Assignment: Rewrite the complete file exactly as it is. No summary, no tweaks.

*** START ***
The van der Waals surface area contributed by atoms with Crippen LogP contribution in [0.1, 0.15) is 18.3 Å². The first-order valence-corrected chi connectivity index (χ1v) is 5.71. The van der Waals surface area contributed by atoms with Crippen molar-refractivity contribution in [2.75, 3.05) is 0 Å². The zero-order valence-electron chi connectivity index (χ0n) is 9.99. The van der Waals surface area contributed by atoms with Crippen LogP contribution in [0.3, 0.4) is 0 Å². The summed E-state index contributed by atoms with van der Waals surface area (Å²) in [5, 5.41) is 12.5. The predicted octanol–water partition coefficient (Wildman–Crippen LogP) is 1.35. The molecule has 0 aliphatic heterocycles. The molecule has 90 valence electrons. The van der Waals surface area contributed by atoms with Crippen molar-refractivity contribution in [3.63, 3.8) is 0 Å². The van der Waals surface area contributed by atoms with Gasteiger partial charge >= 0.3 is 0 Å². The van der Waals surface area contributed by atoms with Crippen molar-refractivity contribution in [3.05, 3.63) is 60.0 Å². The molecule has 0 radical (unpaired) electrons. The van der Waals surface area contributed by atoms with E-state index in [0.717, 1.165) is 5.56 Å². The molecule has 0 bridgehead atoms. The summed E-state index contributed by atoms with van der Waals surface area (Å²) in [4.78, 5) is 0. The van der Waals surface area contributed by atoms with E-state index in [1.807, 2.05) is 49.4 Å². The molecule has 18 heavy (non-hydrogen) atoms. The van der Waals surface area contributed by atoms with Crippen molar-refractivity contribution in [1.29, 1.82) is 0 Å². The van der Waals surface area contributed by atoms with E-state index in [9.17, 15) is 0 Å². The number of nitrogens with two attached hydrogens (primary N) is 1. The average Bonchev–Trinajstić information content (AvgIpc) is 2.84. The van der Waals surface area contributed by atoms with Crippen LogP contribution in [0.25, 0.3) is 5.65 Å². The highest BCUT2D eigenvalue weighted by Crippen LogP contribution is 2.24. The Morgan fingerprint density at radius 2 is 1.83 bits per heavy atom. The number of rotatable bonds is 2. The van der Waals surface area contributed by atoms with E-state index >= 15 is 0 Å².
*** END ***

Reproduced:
The van der Waals surface area contributed by atoms with Crippen LogP contribution in [0.1, 0.15) is 18.3 Å². The first-order valence-corrected chi connectivity index (χ1v) is 5.71. The van der Waals surface area contributed by atoms with Crippen molar-refractivity contribution in [2.75, 3.05) is 0 Å². The zero-order valence-electron chi connectivity index (χ0n) is 9.99. The van der Waals surface area contributed by atoms with Crippen LogP contribution in [0.3, 0.4) is 0 Å². The summed E-state index contributed by atoms with van der Waals surface area (Å²) in [5, 5.41) is 12.5. The predicted octanol–water partition coefficient (Wildman–Crippen LogP) is 1.35. The molecule has 0 aliphatic heterocycles. The molecule has 90 valence electrons. The van der Waals surface area contributed by atoms with Crippen molar-refractivity contribution in [3.63, 3.8) is 0 Å². The van der Waals surface area contributed by atoms with Gasteiger partial charge >= 0.3 is 0 Å². The van der Waals surface area contributed by atoms with Crippen molar-refractivity contribution in [3.05, 3.63) is 60.0 Å². The molecule has 0 radical (unpaired) electrons. The van der Waals surface area contributed by atoms with E-state index in [0.717, 1.165) is 5.56 Å². The molecule has 0 bridgehead atoms. The summed E-state index contributed by atoms with van der Waals surface area (Å²) in [4.78, 5) is 0. The van der Waals surface area contributed by atoms with E-state index in [1.807, 2.05) is 49.4 Å². The molecule has 18 heavy (non-hydrogen) atoms. The van der Waals surface area contributed by atoms with Crippen molar-refractivity contribution in [1.29, 1.82) is 0 Å². The van der Waals surface area contributed by atoms with E-state index in [9.17, 15) is 0 Å². The number of nitrogens with two attached hydrogens (primary N) is 1. The average Bonchev–Trinajstić information content (AvgIpc) is 2.84. The van der Waals surface area contributed by atoms with Crippen LogP contribution in [0.25, 0.3) is 5.65 Å². The highest BCUT2D eigenvalue weighted by Crippen LogP contribution is 2.24. The Morgan fingerprint density at radius 2 is 1.83 bits per heavy atom. The number of rotatable bonds is 2. The van der Waals surface area contributed by atoms with E-state index >= 15 is 0 Å².